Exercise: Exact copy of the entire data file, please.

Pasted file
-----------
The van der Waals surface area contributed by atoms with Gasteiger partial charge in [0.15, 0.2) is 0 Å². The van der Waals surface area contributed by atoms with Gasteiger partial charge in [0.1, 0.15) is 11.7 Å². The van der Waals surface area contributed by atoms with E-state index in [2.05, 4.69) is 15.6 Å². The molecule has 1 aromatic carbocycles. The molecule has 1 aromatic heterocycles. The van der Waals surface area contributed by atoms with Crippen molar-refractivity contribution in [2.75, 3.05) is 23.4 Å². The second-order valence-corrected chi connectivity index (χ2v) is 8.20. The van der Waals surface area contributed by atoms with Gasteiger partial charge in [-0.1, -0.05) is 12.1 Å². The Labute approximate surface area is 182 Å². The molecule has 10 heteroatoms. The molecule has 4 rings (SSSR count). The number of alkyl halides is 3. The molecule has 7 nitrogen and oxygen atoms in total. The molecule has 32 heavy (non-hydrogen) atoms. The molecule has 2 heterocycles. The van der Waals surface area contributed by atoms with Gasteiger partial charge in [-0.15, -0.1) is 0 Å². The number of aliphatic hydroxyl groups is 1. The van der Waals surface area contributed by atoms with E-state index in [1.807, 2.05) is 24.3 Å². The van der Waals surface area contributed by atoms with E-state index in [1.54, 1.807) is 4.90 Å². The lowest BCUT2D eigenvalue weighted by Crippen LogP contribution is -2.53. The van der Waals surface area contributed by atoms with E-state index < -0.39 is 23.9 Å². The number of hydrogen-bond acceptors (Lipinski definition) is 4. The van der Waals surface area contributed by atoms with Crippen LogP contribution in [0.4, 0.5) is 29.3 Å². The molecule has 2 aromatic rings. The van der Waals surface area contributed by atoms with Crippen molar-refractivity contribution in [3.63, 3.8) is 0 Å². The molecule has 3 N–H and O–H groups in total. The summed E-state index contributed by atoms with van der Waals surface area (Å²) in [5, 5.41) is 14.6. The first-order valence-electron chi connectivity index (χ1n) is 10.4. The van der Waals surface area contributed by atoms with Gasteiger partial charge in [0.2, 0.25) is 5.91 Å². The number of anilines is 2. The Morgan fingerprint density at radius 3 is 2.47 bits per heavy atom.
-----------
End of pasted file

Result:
The van der Waals surface area contributed by atoms with Gasteiger partial charge in [0.15, 0.2) is 0 Å². The van der Waals surface area contributed by atoms with Gasteiger partial charge in [0.1, 0.15) is 11.7 Å². The van der Waals surface area contributed by atoms with E-state index in [2.05, 4.69) is 15.6 Å². The molecule has 1 aromatic carbocycles. The molecule has 1 aromatic heterocycles. The van der Waals surface area contributed by atoms with Crippen molar-refractivity contribution in [2.75, 3.05) is 23.4 Å². The second-order valence-corrected chi connectivity index (χ2v) is 8.20. The van der Waals surface area contributed by atoms with Gasteiger partial charge in [-0.1, -0.05) is 12.1 Å². The Labute approximate surface area is 182 Å². The molecule has 10 heteroatoms. The molecule has 4 rings (SSSR count). The number of alkyl halides is 3. The molecule has 7 nitrogen and oxygen atoms in total. The molecule has 32 heavy (non-hydrogen) atoms. The molecule has 2 heterocycles. The van der Waals surface area contributed by atoms with Gasteiger partial charge in [-0.15, -0.1) is 0 Å². The number of aliphatic hydroxyl groups is 1. The van der Waals surface area contributed by atoms with E-state index in [1.807, 2.05) is 24.3 Å². The van der Waals surface area contributed by atoms with E-state index in [1.54, 1.807) is 4.90 Å². The lowest BCUT2D eigenvalue weighted by Crippen LogP contribution is -2.53. The van der Waals surface area contributed by atoms with E-state index < -0.39 is 23.9 Å². The number of hydrogen-bond acceptors (Lipinski definition) is 4. The van der Waals surface area contributed by atoms with Crippen LogP contribution in [0.4, 0.5) is 29.3 Å². The molecule has 2 aromatic rings. The van der Waals surface area contributed by atoms with Crippen molar-refractivity contribution in [3.63, 3.8) is 0 Å². The molecule has 3 N–H and O–H groups in total. The summed E-state index contributed by atoms with van der Waals surface area (Å²) in [5, 5.41) is 14.6. The first-order valence-electron chi connectivity index (χ1n) is 10.4. The van der Waals surface area contributed by atoms with Gasteiger partial charge in [0.2, 0.25) is 5.91 Å². The number of anilines is 2. The Morgan fingerprint density at radius 3 is 2.47 bits per heavy atom.